Gordon Campbell | Parliament TV | Parliament Today | Video | Questions Of the Day | Search


Minister supports actions by CDF

14 May 2002

Defence Minister Mark Burton said today that he fully supports the Chief of Defence Force and the actions he has taken to ensure that the misguided views of a few individuals do not harm the professional reputation of the New Zealand Defence Force.

"Air Marshal Ferguson has issued a very strong message and it is one I fully endorse," Mark Burton said.

"While the report by Colin Curruthers QC has found that the "Gordon letter" was not acted upon and did not form part of official Army policy, I do share CDF's concern that attitudes held by a small group of officers have caused disharmony within Army, and between the Services. That is absolutely unacceptable."

Mark Burton said that he and the Chief of Defence Force met earlier this afternoon with MP Ron Mark, to brief him on the outcome of the investigation into the accessing of his military file.

"While CDF has concluded that evidence does not show that a military offence was committed, he has found that accessing of the file was clearly inappropriate. CDF has issued Mr Mark with an unreserved apology. Obviously this does not preclude Mr Mark from considering actions in other forums.

"This incident has raised a wider issue. In my view, every file held and controlled by NZDF must be managed with full recognition of the need to protect the rights and privacy of individuals. This is a matter that CDF will be giving urgent further consideration to."

Mark Burton said the government's future expectations for the New Zealand Defence Force were clear.

"Upon his appointment, I directed Air Marshal Ferguson and his new leadership team to address a number of operational, management and behavioural matters. He has taken immediate steps to do so.

"The public of New Zealand can have confidence that the Defence Force is a united, professional and well-led entity," Mark Burton said.


© Scoop Media

Parliament Headlines | Politics Headlines | Regional Headlines


Sector Opposes Bill: Local Government Bill Timeframe Extended

The Minister of Local Government Peseta Sam Lotu-Iiga has asked the Select Committee to extend the report back date for the Local Government Act 2002 Amendment Bill (No 2). More>>


Breed Laws Don’t Work: Vets On New National Dog Control Plan

It is pleasing therefore to see Louise Upston Associate Minister for Local Government calling for a comprehensive solution... However, relying on breed specific laws to manage dog aggression will not work. More>>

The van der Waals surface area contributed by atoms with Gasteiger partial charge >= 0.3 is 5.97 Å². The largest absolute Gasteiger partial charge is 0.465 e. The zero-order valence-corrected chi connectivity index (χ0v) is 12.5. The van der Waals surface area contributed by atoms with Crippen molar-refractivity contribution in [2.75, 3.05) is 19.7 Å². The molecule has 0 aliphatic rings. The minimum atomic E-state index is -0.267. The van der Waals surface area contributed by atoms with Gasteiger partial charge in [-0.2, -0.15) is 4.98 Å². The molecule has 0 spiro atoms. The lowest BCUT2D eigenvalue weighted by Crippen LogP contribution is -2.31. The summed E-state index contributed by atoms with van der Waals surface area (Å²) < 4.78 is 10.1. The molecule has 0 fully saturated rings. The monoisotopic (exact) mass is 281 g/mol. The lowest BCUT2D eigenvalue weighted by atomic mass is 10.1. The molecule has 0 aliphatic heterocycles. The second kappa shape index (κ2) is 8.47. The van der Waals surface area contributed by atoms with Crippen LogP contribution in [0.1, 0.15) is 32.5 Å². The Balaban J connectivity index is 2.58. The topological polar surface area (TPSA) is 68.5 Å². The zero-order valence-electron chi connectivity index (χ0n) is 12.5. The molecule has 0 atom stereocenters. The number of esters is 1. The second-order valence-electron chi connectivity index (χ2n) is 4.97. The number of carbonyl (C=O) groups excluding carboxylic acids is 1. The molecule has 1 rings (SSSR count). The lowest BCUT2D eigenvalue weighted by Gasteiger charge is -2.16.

Not Waiting On Select Committee: Green Party Releases Medically-Assisted Dying Policy

“Adults with a terminal illness should have the right to choose a medically assisted death,” Green Party health spokesperson Kevin Hague said. “The Green Party does not support extending assisted dying to people who aren't terminally ill because we can’t be confident that this won't further marginalise the lives of people with disabilities." More>>


General Election Review: Changes To Electoral Act Introduced

More effective systems in polling places and earlier counting of advanced votes are on their way through proposed changes to our electoral laws, Justice Minister Amy Adams says. More>>

Gordon Campbell: On Our Posturing At The UN

In New York, Key basically took an old May 2 Washington Post article written by Barack Obama, recycled it back to the Americans, and still scored headlines here at home… We’ve had a double serving of this kind of comfort food. More>>


Treaty Settlements: Bills Delayed As NZ First Pulls Support

Ngāruahine, Te Atiawa and Taranaki are reeling today as they learnt that the third and final readings of each Iwi’s Historical Treaty Settlement Bills scheduled for this Friday, have been put in jeopardy by the actions of NZ First. More>>


Gordon Campbell: On The Damage De-Regulation Is Doing To Fisheries And Education, Plus Kate Tempest

Our faith in the benign workings of the market – and of the light-handed regulation that goes with it – has had a body count. Back in 1992, the free market friendly Health Safety and Employment Act gutted the labour inspectorate and turned forestry, mining and other workplace sites into death traps, long before the Pike River disaster. More>>

Get More From Scoop



Search Scoop  
Powered by Vodafone
NZ independent news